Friday, May 29, 2020

Revolt of the White Caps

Popular movements, social revolts, heresies:  it is really hard to distinguish them for the Middle Ages.  It used to be that historians would see all heresies as social revolts in disguise, dismissing the religious aspect as just a facade.  That of course is not true, but it would be equally wrong to think of the heresies which became popular movements--as many did--as animated only by spiritual concerns.

This brings us to the White Caps, a religious/social movement of the 1180s.  It started in the town of Le Puy, in the Auvergne, a city built on a series of volcanic cones.  A man named Durand had a vision of the Virgin, who is the patron saint of Le Puy.


This is the town today.  On top of the highest peak you can glimpse a nneteenth-century statue of the Virgin.

Anyway, in Durand's vision in the 1180s he was told to form a group of faithful people who would all adopt a lead badge with the Virgin's image on it and a white cap or hood.  Both lords and peasants joined the group, with the goal of bringing "peace" to the region, in part by attacking bandits who were interfering with local trade.  Durand's group was known as the capucciati because of their caps.

Several chroniclers recorded the events at the time, all giving slightly different versions.  One said that the vision that began it was nothing but an "imposture," and that the greedy merchants of Le Puy just wanted an easier time transporting their goods.  Most however credited the group with real religious devotion.

The movement quickly spread north into Burgundy and became established in the region around Auxerre.  Here, the chroniclers all agreed, the movement changed, and the peasants and villagers turned on the lords who had once been part of their group, saying they were all bandits themselves.  At this point the bishop of Auxerre, recently consecrated, became involved.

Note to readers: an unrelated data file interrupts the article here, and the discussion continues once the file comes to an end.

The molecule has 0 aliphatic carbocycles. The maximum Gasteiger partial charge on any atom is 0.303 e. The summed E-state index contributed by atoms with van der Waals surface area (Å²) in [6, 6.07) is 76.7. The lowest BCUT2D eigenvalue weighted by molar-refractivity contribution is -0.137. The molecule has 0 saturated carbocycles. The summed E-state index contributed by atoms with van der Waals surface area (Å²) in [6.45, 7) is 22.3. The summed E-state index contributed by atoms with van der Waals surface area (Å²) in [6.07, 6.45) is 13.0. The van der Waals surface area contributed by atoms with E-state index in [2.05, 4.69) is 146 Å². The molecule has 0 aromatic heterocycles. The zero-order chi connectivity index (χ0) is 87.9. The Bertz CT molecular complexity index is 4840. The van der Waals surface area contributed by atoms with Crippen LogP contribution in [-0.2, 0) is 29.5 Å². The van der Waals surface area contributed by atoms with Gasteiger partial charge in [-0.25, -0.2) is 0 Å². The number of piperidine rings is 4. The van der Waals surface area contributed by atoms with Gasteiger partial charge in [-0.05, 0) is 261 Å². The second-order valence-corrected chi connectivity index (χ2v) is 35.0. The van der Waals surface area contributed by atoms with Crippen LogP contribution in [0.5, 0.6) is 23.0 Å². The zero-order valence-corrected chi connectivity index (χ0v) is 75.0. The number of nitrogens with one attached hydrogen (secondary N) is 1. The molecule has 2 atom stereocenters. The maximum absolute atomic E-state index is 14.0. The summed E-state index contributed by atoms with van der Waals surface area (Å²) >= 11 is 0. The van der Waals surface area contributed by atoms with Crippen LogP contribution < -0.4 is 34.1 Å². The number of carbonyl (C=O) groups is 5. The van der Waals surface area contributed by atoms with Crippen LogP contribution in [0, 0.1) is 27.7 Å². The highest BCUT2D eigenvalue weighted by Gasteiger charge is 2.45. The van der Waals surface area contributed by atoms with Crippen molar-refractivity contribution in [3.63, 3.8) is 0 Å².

Bishop Hugh rode out, heavily armed, with his men and rounded up all the White Caps folks he could find.  He took away their caps and their badges, saying they had forgotten that "the wages of sin are servitude" and they were all sinners and serfs, and that the Bible says that serfs should not attack their lords (the Bible actually says "the wages of sin are death" and talked about slaves, not medieval serfs, but this was close enough for the bishop).

He told the defeated White Caps that, to punish them, they would not be able to wear any hat at all for a year, either to shelter them from the bright sun during harvest or to keep the snow off in the winter.  The bishop's uncle, the archbishop of Sens, however saw the men roasting in the harvest fields, had pity, and told Bishop Hugh to let them wear regular hats again.

This short-lived revolt has several interesting features.  One is that it demonstrates peasant agency, the ability of people who are usually thought of as marginal and oppressed to fight back against oppression, as I have discussed earlier.  It also shows that what might be considered a social revolt, an effort by peasants to claim that all lords were, in some form, bandits, would take on a distinctly religious tone in the Middle Ages.  The capucciati were not an actual heresy, because they were not espousing erroneous doctrine, but a religious impulse clearly started their movement.  It is also important to note that bishops were not always in agreement with each other, and that many bishops, like Bishop Hugh of Auxerre, felt that they were a better judge of real religion than other people, and were prepared for armed conflict to prove it.

© C. Dale Brittain 2020

For more on medieval religion and society, see my ebook, Positively Medieval:  Life and Society in the Middle Ages, available on Amazon and other e-tailers.  Also available in paperback!

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